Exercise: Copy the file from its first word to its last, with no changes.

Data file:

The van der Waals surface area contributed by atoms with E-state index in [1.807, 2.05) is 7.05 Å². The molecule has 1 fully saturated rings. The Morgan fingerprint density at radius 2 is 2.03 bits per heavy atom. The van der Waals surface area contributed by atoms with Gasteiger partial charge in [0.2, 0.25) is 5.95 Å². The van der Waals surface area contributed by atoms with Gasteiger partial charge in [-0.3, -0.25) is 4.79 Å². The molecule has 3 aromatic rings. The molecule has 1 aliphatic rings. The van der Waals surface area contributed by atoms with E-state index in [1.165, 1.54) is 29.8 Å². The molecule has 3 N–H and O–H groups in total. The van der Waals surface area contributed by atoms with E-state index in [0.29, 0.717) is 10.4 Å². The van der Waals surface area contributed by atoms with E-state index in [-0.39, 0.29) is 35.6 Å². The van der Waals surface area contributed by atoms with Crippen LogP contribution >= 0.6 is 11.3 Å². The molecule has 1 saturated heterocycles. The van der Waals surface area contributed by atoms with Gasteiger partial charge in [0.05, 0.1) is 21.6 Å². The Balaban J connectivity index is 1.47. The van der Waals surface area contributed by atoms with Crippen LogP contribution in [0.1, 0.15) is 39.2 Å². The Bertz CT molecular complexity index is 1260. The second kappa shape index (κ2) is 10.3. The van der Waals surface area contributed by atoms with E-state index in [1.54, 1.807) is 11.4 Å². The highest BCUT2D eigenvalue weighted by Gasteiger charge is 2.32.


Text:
The van der Waals surface area contributed by atoms with E-state index in [1.807, 2.05) is 7.05 Å². The molecule has 1 fully saturated rings. The Morgan fingerprint density at radius 2 is 2.03 bits per heavy atom. The van der Waals surface area contributed by atoms with Gasteiger partial charge in [0.2, 0.25) is 5.95 Å². The van der Waals surface area contributed by atoms with Gasteiger partial charge in [-0.3, -0.25) is 4.79 Å². The molecule has 3 aromatic rings. The molecule has 1 aliphatic rings. The van der Waals surface area contributed by atoms with E-state index in [1.165, 1.54) is 29.8 Å². The molecule has 3 N–H and O–H groups in total. The van der Waals surface area contributed by atoms with E-state index in [0.29, 0.717) is 10.4 Å². The van der Waals surface area contributed by atoms with E-state index in [-0.39, 0.29) is 35.6 Å². The van der Waals surface area contributed by atoms with Crippen LogP contribution >= 0.6 is 11.3 Å². The molecule has 1 saturated heterocycles. The van der Waals surface area contributed by atoms with Gasteiger partial charge in [0.05, 0.1) is 21.6 Å². The Balaban J connectivity index is 1.47. The van der Waals surface area contributed by atoms with Crippen LogP contribution in [0.1, 0.15) is 39.2 Å². The Bertz CT molecular complexity index is 1260. The second kappa shape index (κ2) is 10.3. The van der Waals surface area contributed by atoms with E-state index in [1.54, 1.807) is 11.4 Å². The highest BCUT2D eigenvalue weighted by Gasteiger charge is 2.32.